Dish tells FCC to stifle Comcast merger
For months, cable’s largest player, Comcast, has insisted that its $45 billion merger with the second-largest player, Time Warner Cable, won’t affect market competition. The merger may be as large as its opposition, led in part by former FCC leader Michael Copps, a legion of internet giants [LINK], media leaders and a handful of politicians. On Monday, another player joined the motley team of net neutrality advocates, but for very different reasons.
Dish Network is one of the few large video providers that has not latched onto a competitor. AT&T coupled with DirecTV. Comcast became best buds with Time Warner Cable. Dish found itself alone — and vulnerable. So the company asked the FCC to block Comcast’s merger, arguing that it, “presents serious competitive concerns,” as does DirecTV’s merger with AT&T, representatives said at a meeting.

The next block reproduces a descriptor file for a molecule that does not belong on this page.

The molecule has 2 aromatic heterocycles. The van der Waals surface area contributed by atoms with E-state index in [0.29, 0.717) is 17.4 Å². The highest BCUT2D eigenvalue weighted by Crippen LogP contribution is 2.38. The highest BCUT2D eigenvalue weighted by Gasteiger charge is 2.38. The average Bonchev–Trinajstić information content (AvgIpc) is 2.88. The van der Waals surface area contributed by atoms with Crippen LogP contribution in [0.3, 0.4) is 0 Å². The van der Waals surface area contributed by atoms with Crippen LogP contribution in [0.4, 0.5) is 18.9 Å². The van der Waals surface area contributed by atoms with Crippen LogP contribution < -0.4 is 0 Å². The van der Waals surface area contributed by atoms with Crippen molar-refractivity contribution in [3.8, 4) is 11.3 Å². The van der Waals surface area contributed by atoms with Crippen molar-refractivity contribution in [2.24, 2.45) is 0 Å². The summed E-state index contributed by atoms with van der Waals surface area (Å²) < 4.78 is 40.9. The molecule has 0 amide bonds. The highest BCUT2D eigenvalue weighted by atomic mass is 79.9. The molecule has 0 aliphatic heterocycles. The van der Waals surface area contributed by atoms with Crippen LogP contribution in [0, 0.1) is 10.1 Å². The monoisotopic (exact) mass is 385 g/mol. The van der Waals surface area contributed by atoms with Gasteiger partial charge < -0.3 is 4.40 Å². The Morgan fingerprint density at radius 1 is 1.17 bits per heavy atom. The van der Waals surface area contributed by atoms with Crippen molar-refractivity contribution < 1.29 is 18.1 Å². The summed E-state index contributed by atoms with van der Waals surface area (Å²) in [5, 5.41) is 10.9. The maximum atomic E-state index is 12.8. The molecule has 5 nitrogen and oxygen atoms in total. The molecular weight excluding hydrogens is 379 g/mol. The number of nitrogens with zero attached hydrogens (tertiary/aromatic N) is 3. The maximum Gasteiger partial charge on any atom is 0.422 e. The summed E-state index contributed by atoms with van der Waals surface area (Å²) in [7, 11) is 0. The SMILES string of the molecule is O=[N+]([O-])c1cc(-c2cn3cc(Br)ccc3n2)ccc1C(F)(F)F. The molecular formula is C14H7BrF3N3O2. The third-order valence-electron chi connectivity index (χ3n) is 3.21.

After months of angry debates, unproductive hearings and all-capped public comment submissions, the FCC has finally set a timeline for the proposed Comcast merger. The first deadline on the 180-day process is Aug. 25, the last day to submit comments and petitions. Then, Comcast must respond to those comments by Sept. 23 so that by Oct. 8 the public can respond to Comcast’s responses.
In other words, the process is like one massive, online comment thread — complete with trolls.